Almost every cell in the body is equipped with a membrane bound, finger-like projection called a primary cilium. Cilia have been equated to cellular antennae that detect molecular signals in the environment and thus influence how cells behave as a consequence. Ciliary defects, referred to as ciliopathies, are associated with a broad of human diseases and disorders. A significant number of ciliopathies affect the craniofacial complex. The facial prominences and their associated skeletal elements are derived from cranial neural crest cells. Herein, I will investigate how cilia function during the ontogeny of cranial neural crest cells. After mapping the presence of primary cilia on neural crest cells during distinct phases of development, I will disrupt primary cilia in neural crest cells by inactivating one of the kinesin-ll motor subunits, Kif3a a protein essential for primary cilia function, an determine if neural crest cells are able to transition from an epithelial cell type to a mesenchymal cell, migrate, proliferate, and form mesenchymal condensations. Finally, I will determine if primary cilia direct neural crest migration by detecting a molecular signal and orienting the cells towards that signal. Taken together these experiments precisely dissect how the primary cilia direct the development of the cells that give rise the cranial skeleton. My immediate goal is to precisely define the role of primary cilia in neural crest development using an avian model system. I plan to use my remaining time as a post-doctoral fellow to further explore strategies to inactivate genes essential for primary cilia function. 1 will utilize the expertise of my advisory committee to introduce me to the alternative approaches to gene inactivation in that can be applied to both avian and zebrafish model systems. These early experiments will be performed in the rich academic environment of Stanford University. My long term goal is to establish an independent research program that uses multiple animal model systems (frog, fish, chick, and mouse) to study craniofacial patterning. 1 plan to build on my measurable experience in each model to exploit the benefits of each system to address particular questions concerning species-specific craniofacial development and patterning. Public Health Relevance: Primary cilia are ubiquitous organelles that play vital roles in signal transduction. Defects in primary cilia are responsible for a poorly defined class of defects called ciliopathies. A significant number of ciliopathies affect craniofacial development. The goal of this proposal is to explore the basis for ciliopathies with craniofacial phenotypes.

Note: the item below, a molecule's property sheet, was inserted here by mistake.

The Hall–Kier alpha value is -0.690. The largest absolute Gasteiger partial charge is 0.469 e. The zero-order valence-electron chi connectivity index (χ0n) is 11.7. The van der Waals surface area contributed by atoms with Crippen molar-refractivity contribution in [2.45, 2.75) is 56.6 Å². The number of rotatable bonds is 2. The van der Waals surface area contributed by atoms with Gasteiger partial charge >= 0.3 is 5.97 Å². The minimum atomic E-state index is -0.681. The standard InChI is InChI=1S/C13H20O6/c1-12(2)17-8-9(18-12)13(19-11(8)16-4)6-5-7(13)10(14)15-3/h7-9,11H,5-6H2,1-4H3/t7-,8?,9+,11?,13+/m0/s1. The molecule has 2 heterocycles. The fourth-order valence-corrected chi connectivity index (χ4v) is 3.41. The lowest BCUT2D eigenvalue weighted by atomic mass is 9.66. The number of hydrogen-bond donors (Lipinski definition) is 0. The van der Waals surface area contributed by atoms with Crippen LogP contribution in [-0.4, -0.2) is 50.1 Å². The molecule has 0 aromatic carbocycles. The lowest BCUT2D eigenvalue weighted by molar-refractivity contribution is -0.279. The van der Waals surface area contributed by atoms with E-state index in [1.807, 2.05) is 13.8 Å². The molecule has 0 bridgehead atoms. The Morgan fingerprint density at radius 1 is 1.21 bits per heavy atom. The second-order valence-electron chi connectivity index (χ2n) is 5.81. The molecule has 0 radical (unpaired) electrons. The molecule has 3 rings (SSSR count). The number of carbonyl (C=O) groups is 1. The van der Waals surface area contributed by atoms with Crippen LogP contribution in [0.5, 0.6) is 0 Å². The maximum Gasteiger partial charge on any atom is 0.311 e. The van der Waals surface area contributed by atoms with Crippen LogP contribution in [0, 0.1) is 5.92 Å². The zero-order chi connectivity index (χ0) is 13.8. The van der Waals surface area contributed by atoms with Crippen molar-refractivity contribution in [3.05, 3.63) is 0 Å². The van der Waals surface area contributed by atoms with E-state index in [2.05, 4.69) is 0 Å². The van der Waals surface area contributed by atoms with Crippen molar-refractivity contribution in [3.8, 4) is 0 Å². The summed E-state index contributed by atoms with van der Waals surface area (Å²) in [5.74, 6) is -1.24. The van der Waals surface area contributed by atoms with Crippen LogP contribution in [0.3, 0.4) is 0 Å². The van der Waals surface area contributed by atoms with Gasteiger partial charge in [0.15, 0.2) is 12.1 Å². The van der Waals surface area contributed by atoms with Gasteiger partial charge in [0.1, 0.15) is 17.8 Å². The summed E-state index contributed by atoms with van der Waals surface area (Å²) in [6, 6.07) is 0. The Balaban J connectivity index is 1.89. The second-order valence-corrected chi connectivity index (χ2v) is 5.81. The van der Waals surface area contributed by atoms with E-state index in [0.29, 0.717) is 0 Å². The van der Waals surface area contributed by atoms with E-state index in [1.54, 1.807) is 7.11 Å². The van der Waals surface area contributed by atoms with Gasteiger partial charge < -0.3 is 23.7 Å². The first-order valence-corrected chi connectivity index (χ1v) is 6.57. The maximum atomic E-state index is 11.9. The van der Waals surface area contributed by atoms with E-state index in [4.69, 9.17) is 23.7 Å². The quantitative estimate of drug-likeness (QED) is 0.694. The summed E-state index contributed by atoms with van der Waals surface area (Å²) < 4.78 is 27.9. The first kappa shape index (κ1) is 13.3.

National Institute of Health (NIH)
National Institute of Dental & Craniofacial Research (NIDCR)
Career Transition Award (K99)
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NIDCR Special Grants Review Committee (DSR)
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Frieden, Leslie A
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Stanford University
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United States
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